MINNEAPOLIS -- MINNEAPOLIS — It’s relatively rare these days to see Tyler Duffey give up runs. Or to see Sergio Romo serving up home runs. The Twins bullpen has been a bright spot in so many of their games this season.

Not on Sunday.

The bullpen faltered in the late innings, giving up eight runs as the Twins lost 10-8 to the Tigers on Sunday afternoon at Target Field. The loss snapped the Twins’ five-game winning streak and dropped them to 1½ games half behind the White Sox and a game behind Cleveland in the American League Central.

The Tigers pulled away in the top of the eighth inning with a Grayson Greiner home run off Romo. After Devin Smeltzer, who came in for Romo, walked the first batter he faced, Jonathan Schoop hit what Eddie Rosario thought was a ground-rule double.

The ball hit fair and then off the limestone in foul territory in left field.

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Per Target Field ground rules, the ball was in play. Rosario, though, thought otherwise, and by the time he got the ball back in, a run had scored and Schoop was on third. The next batter, Miguel Cabrera, brought him home, making it a costly misplay for Rosario.

The bullpen’s struggles began after the Twins had appeared to have pulled away in the bottom of the fifth inning. They put some distance between themselves and the Tigers with a four-run inning, scoring the go-ahead run at the time with back-to-back doubles from Jorge Polanco and Luis Arraez.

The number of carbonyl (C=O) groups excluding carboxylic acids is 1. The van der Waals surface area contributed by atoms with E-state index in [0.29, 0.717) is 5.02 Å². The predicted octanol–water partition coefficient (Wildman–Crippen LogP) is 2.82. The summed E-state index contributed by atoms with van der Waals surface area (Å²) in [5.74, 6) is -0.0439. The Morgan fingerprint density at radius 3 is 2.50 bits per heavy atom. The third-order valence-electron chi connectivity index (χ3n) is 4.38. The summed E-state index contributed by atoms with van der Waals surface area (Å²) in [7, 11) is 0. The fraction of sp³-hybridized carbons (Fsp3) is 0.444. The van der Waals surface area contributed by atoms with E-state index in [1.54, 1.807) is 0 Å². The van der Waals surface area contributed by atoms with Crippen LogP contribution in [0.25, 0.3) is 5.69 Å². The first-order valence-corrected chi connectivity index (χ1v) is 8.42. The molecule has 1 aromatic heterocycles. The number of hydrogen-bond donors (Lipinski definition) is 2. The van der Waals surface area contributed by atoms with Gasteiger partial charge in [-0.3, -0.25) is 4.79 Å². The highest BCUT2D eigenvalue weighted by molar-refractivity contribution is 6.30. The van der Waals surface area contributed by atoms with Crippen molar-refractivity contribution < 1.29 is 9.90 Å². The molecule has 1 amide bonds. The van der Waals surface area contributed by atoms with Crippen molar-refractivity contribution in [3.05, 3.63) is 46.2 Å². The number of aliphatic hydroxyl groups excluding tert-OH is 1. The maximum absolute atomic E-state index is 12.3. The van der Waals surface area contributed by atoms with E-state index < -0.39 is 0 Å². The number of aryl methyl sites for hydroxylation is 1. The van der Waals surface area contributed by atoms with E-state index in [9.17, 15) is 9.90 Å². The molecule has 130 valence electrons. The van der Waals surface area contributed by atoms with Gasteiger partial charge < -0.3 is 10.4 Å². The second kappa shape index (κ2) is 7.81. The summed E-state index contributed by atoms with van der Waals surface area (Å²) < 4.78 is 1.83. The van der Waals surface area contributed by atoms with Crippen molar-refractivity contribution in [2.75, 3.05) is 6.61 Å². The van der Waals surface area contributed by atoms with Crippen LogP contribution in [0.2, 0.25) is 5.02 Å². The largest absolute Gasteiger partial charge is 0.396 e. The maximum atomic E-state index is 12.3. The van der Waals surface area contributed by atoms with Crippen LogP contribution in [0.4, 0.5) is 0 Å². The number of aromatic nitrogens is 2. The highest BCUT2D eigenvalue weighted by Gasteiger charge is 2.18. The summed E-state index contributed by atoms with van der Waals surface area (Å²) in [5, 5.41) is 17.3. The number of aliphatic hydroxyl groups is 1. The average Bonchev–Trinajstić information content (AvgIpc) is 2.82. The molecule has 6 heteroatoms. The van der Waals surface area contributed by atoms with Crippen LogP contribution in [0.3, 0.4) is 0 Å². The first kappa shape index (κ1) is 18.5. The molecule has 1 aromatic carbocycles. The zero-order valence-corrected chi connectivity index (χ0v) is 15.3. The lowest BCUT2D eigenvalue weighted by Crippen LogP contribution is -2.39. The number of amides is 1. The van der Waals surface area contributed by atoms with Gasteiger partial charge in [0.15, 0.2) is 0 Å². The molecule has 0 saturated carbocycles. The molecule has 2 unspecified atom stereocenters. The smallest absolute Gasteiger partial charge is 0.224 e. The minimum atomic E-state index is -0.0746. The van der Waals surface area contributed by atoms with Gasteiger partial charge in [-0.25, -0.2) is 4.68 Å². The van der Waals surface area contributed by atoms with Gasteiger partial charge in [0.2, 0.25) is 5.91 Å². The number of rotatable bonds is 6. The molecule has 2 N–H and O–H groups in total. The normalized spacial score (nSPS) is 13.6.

After walks to Miguel Sano and Rosario, Brent Rooker laced a ball past a diving Sergio Alcantara at third base. Arraez and Sano scored, but Rosario blew past third-base coach’s Tony Diaz’s stop sign — nearly running over him — was thrown out trying to score. The Twins added another run later in the frame with a Jake Cave RBI single for a 6-2 lead.

And then the problems started.

May, for the fifth time this season, gave up a home run, a two-run shot by Willi Castro. A Greiner RBI single put them down just a run, forcing May out of the game.

Duffey, too, had some issues in his inning, giving up two runs (one earned) on three hits. Prior to Sunday, Duffey had only given up three runs all season. The home run off Romo and two runs off Smeltzer — all in the eighth — followed.

All of that happened after starter Rich Hill had given the Twins five solid innings. He gave up two runs and struck out five, putting his team in a position to win at the time of his departure.

Rosario, Rooker and Willians Astudillo each drove in two runs.